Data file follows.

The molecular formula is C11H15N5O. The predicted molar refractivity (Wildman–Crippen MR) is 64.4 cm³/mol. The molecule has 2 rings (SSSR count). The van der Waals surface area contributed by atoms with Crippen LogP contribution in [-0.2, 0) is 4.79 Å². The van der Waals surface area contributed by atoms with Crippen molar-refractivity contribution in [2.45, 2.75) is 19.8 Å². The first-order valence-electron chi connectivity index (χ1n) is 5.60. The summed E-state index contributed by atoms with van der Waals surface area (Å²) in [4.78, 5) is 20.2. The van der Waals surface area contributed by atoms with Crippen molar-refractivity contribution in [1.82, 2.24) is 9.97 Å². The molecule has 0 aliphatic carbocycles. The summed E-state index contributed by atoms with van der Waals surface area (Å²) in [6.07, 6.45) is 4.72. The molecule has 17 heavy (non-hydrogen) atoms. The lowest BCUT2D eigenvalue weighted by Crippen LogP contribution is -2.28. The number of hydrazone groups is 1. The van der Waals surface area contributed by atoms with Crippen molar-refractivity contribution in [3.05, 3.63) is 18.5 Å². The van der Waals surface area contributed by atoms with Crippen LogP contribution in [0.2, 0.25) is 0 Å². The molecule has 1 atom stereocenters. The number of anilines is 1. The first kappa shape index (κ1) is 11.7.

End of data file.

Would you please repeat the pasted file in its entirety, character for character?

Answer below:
The molecular formula is C11H15N5O. The predicted molar refractivity (Wildman–Crippen MR) is 64.4 cm³/mol. The molecule has 2 rings (SSSR count). The van der Waals surface area contributed by atoms with Crippen LogP contribution in [-0.2, 0) is 4.79 Å². The van der Waals surface area contributed by atoms with Crippen molar-refractivity contribution in [2.45, 2.75) is 19.8 Å². The first-order valence-electron chi connectivity index (χ1n) is 5.60. The summed E-state index contributed by atoms with van der Waals surface area (Å²) in [4.78, 5) is 20.2. The van der Waals surface area contributed by atoms with Crippen molar-refractivity contribution in [1.82, 2.24) is 9.97 Å². The molecule has 0 aliphatic carbocycles. The summed E-state index contributed by atoms with van der Waals surface area (Å²) in [6.07, 6.45) is 4.72. The molecule has 17 heavy (non-hydrogen) atoms. The lowest BCUT2D eigenvalue weighted by Crippen LogP contribution is -2.28. The number of hydrazone groups is 1. The van der Waals surface area contributed by atoms with Crippen molar-refractivity contribution in [3.05, 3.63) is 18.5 Å². The van der Waals surface area contributed by atoms with Crippen LogP contribution in [0.2, 0.25) is 0 Å². The molecule has 1 atom stereocenters. The number of anilines is 1. The first kappa shape index (κ1) is 11.7.